To plug a portion of the hole, the fund arranged a $4 billion loan from Warren Buffett, money that would not become accessible until after Florida was already deep in bonding uncertainty.

In early September, the municipal bond market seized. Even moderate sales, like $424 million in construction bonds for Wake County, N.C., were put on hold.

The Cat Fund’s own primary underwriters, who would buy state bonds at a discount to resell, are caught. Lehman Brothers is in bankruptcy and Goldman Sachs was forced to sell a major stake.

"As time clicked on, I had a sense that $10 billion was eroding fast," Nicholson said. "The question is: How much can we do?"

Required by law to state new bonding estimates this month, Cat Fund advisers plan to meet Oct. 14 in an attempt to answer that question.

The answer likely will be "not enough," one advisory board member believes.

"We’re selling smoke and mirrors," said John Auer, president of American Strategic Insurance and a member of the advisory board that counsels Nicholson and the Cat Fund.

Too ugly to fail

A Cat Fund that cannot borrow is, under Florida law, a Cat Fund that does not have to pay claims.

If Florida is unable to raise enough cash, it can default on its contracts, leaving insurers to their own devices.

That jeopardizes the checks for storm victims to rebuild and communities to recover.

"Let’s hope we don’t have a storm," said Alex Sink, the state’s chief financial officer.

Failing that, she said, hope for a multibillion-dollar federal bailout.

"We have to recognize that if we have a big enough storm, just like the guys in Wall Street this week, we’ll be up there in Washington, hat in hand," she said.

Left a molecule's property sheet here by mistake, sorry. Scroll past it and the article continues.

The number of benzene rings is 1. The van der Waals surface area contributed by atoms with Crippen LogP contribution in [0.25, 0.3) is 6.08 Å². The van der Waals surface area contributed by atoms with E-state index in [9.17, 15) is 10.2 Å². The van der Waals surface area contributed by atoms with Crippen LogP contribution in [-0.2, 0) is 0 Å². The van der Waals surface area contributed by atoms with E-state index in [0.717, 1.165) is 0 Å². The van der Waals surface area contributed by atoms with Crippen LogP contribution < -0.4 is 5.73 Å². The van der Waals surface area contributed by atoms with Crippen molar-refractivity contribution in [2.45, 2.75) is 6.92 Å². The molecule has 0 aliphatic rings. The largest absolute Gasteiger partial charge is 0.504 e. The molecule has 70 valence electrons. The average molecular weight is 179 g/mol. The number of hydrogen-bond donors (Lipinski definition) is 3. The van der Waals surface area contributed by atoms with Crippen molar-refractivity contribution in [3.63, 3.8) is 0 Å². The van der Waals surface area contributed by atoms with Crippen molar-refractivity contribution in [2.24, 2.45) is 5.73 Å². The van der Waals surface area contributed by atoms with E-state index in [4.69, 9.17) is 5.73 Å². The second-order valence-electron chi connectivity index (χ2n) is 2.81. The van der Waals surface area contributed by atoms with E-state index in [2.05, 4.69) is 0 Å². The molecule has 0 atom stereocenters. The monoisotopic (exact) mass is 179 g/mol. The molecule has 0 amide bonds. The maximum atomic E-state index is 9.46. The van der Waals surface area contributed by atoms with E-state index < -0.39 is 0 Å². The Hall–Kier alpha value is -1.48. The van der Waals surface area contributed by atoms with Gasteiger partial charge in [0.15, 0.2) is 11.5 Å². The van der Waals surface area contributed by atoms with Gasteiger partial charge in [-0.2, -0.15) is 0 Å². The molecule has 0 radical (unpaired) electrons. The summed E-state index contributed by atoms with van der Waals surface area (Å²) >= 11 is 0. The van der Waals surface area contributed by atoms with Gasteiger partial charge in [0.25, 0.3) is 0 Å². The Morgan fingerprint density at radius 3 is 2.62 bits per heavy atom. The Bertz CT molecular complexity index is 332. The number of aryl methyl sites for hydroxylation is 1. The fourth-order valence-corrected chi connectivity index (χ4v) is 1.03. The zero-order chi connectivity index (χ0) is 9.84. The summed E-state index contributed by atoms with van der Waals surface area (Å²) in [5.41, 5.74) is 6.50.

Even if Washington paid for what the Cat Fund cannot, Floridians might not have cause to celebrate.

Auer asked: Who would step in the after the disaster to provide coverage for the next hurricane season?

As a practical matter, argues Deputy Insurance Commissioner Belinda Miller, it is not a question of if the Cat Fund will pay, but how long it takes for a federal bailout to start the cash flowing.

Officials’ conclusion that the fund is too important to be allowed to fail is echoed by the Office of Insurance Regulation. Despite the Cat Fund’s eroding ability to pay claims in a major storm, OIR continues to give insurers full credit for the coverage they buy — a decision that complicates the potential for disaster.

It allows insurers to have less cash of their own, increases their reliance on the Cat Fund, and thereby increases the fallout should the fund fail.

Nor are financial rating organizations questioning the value of the coverage insurers have bought from the Cat Fund.

In 2007, ratings agency A.M. Best, an authority on the financial strength of insurance companies, warned that the fund was subject to Wall Street risks, a view it repeated in May. Even though that risk has increased, Best has not revisited the credit ratings of the Florida insurers who rely on Cat Fund coverage.

And Demotech, the Ohio firm that rates the financial strength of Florida’s small, one-state insurers, continues to treat Cat Fund coverage as good as cash.

"If it was the private sector, no way," said CEO Joe Petrelli, "but given it is a state fund, we feel they will pay."

Because of its own financial problems, Florida is unlikely to be able to bail out the fund without federal help.

In September, lawmakers raided half of Florida’s $1.2 billion rainy day Budget Stabilization Fund to pay state bills. Nor is there room to borrow. The monthly payments on Florida’s existing $22 billion in debts are close to the legal cap.

In the interim, Miller said, small insurers could seek cash advances from private reinsurers who compete with the Cat Fund, and legacy companies like State Farm and Allstate could seek emergency loans from their national parents.

That does not resolve the question for the Cat Fund’s biggest client, state-run Citizens Property Insurance.

Citizens has reserves, reinsurance and loans of its own to cover hurricane losses up to about $9 billion.

"That’s not too shabby," said CFO Sharon Binnun.

But after that, Binnun said, Citizens relies on the Cat Fund to give hurricane protection to 1.3 million policyholders.

That, and selling bonds.